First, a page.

News - Insider secrets: here's how your kids can improve their chance of securing a first home
Everything you should tell your kids before they enter the market as a first-time buyer.
Everything you should tell your kids before they enter the market as a first-time buyer.

Insider secrets: here's how your kids can improve their chance of securing a first home

With the average property price tipping $900,000 and the re-introduction of some difficult-to-navigate regulations, the dream of homeownership for those yet to get a foot on the property ladder may seem further away than ever.

For many, relying on parental assistance may be the only way to save enough for a deposit.

In fact, research suggests the Bank of Mum and Dad (i.e. a cash gift from parents) could be New Zealand's sixth largest mortgage lender to first-time home buyers.

If you're part of the Bank of Mum and Dad contingent, there's more you can help your kids with than just the funds to secure their deposit.

Luke Jackson, Head of Resimac NZ, reveals insider tips you can share to help them navigate a challenging market.

Have a discussion about credit


Before setting purchase plans in motion, first home buyers should be conscious of the impact a credit record can have on home loan applications.

Your credit record shows your financial history over the last five years and any loans you've applied for, including credit cards, home loans and buy now, pay later services. Luke suggests first home buyers obtain a copy before applying for a loan.

"Be mindful that lenders use your credit record as a scoring system. Getting a copy of this before you apply for your loan – which you can do for free via Equifax – can help you understand your financial position," says Luke.

Being aware of the actions that could affect their credit record is also something first home buyers should keep in mind.

"Applying for multiple loans, missing repayments, not paying bills on time or even having an overdraft on your account can lower the score on your credit record," says Luke.

Major lenders may immediately decline a loan if there have been too many home loan applications in the last six months or if there's a default on file.

If this has happened to one of your kids, they should spend time improving their credit file, which will put them in a better position before applying for another loan.

Upfront costs


A common mistake many first home buyers make is only factoring in the property's price tag when setting their budget. As a result, they can sometimes fall short when it's time to make an offer.

Fees such as those for conveyancing and legal, as well as building inspections in the lead up to a purchase must be considered as part of the overall investment.

"Being aware of all of the up-front costs ahead of time will help you set your budget appropriately, and understand the price range you play in before you start looking at properties," says Luke.

Be aware of how your 20 per cent deposit is viewed


The recent re-introduction of LVR rules means that most first-home buyers will be hard pressed to secure a loan with anything less than a 20 per cent deposit. Luke says this is where the Bank of Mum and Dad most commonly comes into play.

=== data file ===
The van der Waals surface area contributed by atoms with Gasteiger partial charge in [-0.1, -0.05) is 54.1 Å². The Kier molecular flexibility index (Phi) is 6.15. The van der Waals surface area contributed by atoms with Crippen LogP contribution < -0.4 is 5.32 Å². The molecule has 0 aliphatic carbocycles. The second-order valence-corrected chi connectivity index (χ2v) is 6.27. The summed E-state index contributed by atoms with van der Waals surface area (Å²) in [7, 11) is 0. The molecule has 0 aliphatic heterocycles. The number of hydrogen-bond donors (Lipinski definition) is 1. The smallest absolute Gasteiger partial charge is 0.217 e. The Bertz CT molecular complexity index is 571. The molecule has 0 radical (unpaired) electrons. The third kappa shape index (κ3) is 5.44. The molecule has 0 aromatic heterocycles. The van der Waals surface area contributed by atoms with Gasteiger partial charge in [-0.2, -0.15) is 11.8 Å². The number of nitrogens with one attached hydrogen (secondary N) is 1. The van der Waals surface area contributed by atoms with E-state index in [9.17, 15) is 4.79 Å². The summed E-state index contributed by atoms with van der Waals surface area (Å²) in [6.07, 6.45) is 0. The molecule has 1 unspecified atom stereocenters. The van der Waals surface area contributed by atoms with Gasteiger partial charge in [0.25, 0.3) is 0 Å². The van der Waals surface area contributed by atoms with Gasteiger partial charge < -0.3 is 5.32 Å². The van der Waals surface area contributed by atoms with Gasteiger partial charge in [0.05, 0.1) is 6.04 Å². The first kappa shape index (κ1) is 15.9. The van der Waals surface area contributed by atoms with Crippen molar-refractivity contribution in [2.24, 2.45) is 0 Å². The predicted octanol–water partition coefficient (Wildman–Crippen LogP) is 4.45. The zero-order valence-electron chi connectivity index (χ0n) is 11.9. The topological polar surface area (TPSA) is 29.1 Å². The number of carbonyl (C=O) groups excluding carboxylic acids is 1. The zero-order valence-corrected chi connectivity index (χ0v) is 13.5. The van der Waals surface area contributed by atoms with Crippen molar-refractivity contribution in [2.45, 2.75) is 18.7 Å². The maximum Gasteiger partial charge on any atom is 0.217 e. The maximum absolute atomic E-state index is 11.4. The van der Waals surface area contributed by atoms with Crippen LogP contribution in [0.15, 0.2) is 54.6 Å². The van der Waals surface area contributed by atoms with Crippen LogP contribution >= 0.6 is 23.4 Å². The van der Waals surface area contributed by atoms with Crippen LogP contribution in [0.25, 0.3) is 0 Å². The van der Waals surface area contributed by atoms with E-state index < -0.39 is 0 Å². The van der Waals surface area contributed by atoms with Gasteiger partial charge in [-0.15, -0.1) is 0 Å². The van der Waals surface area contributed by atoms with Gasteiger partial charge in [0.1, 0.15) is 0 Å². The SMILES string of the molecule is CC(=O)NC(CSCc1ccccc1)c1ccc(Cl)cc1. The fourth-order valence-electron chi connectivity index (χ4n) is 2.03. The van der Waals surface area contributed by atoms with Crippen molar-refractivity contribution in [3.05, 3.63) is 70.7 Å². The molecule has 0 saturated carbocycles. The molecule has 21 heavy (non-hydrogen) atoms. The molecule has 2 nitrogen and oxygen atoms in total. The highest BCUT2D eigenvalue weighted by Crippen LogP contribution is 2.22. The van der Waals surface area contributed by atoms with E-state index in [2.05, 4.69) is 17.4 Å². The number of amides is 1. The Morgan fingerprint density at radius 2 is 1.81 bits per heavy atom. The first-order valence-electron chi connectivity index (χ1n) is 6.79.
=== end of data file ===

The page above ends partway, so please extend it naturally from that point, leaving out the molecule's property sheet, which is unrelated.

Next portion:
"With higher deposits required, buying a house may be out of reach for many people's budgets, and so parents will often help make up the difference," says Luke.

Supporting kids with a cash gift to supplement their deposit is an avenue that an increasing number of parents are following, but it’s worth bearing in mind that many lenders have restrictions around this.

"Major banks and lenders have differing policies when it comes to gifting and total required deposit levels with some requiring a portion of deposit to be genuinely saved over a period of time. Which means purchase plans may be potentially delayed if there is a reliance on gifts."

For buyers who have less than a 20 per cent deposit, or who are relying on cash gifts, Luke advises not giving up, and exploring other options that might be available.

"Explore new schemes and structures that might make buying a possibility, and speak to the Resimac team about options that may work for you. Because we work on an individual basis, we can offer more flexibility to first home buyers than they might get from another lender."

Put your best foot forward


A strong income doesn't necessarily mean approval for a loan. Lenders will assess overall financial position, taking into account assets and income, as well as any debts and liabilities.

"A lot of lenders look at your living expenses and count your one-off spends as a monthly expense," says Luke.

Luke suggests considering all options when it comes to credit cards. While it may not be necessary to cut them up, look at lowering the limit and make sure all existing debts are paid on time.

Showing consistent savings will also help present a financial situation in the best possible light, especially with less than a 15 per cent deposit.

Finally, Luke advises doing research into the whole application process before applying to have the strongest position possible and avoid nasty surprises along the way.

"Figure out how much you want to spend, the deposit you have available and what the end goal is. Be prepared to provide documents and have a look at your credit file to be in the best possible position before applying for a home loans," he concludes.

The opinions expressed in this article are the opinions of the author(s) and not necessarily those of Resimac. The above is general commentary only and is not advice tailored to any individual's financial situation. We recommend seeking advice from a finance professional before implementing changes relating to your finances.

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